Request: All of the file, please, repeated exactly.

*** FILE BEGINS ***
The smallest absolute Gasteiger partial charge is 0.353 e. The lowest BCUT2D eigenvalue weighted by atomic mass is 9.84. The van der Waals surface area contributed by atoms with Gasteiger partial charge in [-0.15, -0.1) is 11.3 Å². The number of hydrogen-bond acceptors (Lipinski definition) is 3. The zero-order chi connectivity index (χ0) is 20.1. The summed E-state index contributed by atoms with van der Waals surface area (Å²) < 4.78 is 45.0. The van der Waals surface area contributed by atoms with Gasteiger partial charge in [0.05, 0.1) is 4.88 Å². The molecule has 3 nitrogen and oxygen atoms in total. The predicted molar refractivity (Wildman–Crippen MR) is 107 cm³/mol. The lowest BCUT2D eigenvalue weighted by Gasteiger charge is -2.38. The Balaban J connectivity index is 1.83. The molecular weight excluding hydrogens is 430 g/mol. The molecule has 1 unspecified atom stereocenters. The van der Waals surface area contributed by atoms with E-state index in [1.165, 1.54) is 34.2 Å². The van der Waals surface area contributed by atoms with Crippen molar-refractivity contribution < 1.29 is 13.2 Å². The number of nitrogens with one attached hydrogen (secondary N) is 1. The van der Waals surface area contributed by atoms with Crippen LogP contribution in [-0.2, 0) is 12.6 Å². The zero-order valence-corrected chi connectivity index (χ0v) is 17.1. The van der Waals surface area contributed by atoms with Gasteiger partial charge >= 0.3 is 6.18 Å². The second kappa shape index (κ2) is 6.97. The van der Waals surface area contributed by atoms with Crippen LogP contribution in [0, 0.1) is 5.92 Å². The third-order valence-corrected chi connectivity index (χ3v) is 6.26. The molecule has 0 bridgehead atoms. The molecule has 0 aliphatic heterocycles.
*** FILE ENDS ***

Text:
The smallest absolute Gasteiger partial charge is 0.353 e. The lowest BCUT2D eigenvalue weighted by atomic mass is 9.84. The van der Waals surface area contributed by atoms with Gasteiger partial charge in [-0.15, -0.1) is 11.3 Å². The number of hydrogen-bond acceptors (Lipinski definition) is 3. The zero-order chi connectivity index (χ0) is 20.1. The summed E-state index contributed by atoms with van der Waals surface area (Å²) < 4.78 is 45.0. The van der Waals surface area contributed by atoms with Gasteiger partial charge in [0.05, 0.1) is 4.88 Å². The molecule has 3 nitrogen and oxygen atoms in total. The predicted molar refractivity (Wildman–Crippen MR) is 107 cm³/mol. The lowest BCUT2D eigenvalue weighted by Gasteiger charge is -2.38. The Balaban J connectivity index is 1.83. The molecular weight excluding hydrogens is 430 g/mol. The molecule has 1 unspecified atom stereocenters. The van der Waals surface area contributed by atoms with E-state index in [1.165, 1.54) is 34.2 Å². The van der Waals surface area contributed by atoms with Crippen molar-refractivity contribution < 1.29 is 13.2 Å². The number of nitrogens with one attached hydrogen (secondary N) is 1. The van der Waals surface area contributed by atoms with Crippen LogP contribution in [-0.2, 0) is 12.6 Å². The zero-order valence-corrected chi connectivity index (χ0v) is 17.1. The van der Waals surface area contributed by atoms with Gasteiger partial charge >= 0.3 is 6.18 Å². The second kappa shape index (κ2) is 6.97. The van der Waals surface area contributed by atoms with Crippen LogP contribution in [0, 0.1) is 5.92 Å². The third-order valence-corrected chi connectivity index (χ3v) is 6.26. The molecule has 0 bridgehead atoms. The molecule has 0 aliphatic heterocycles.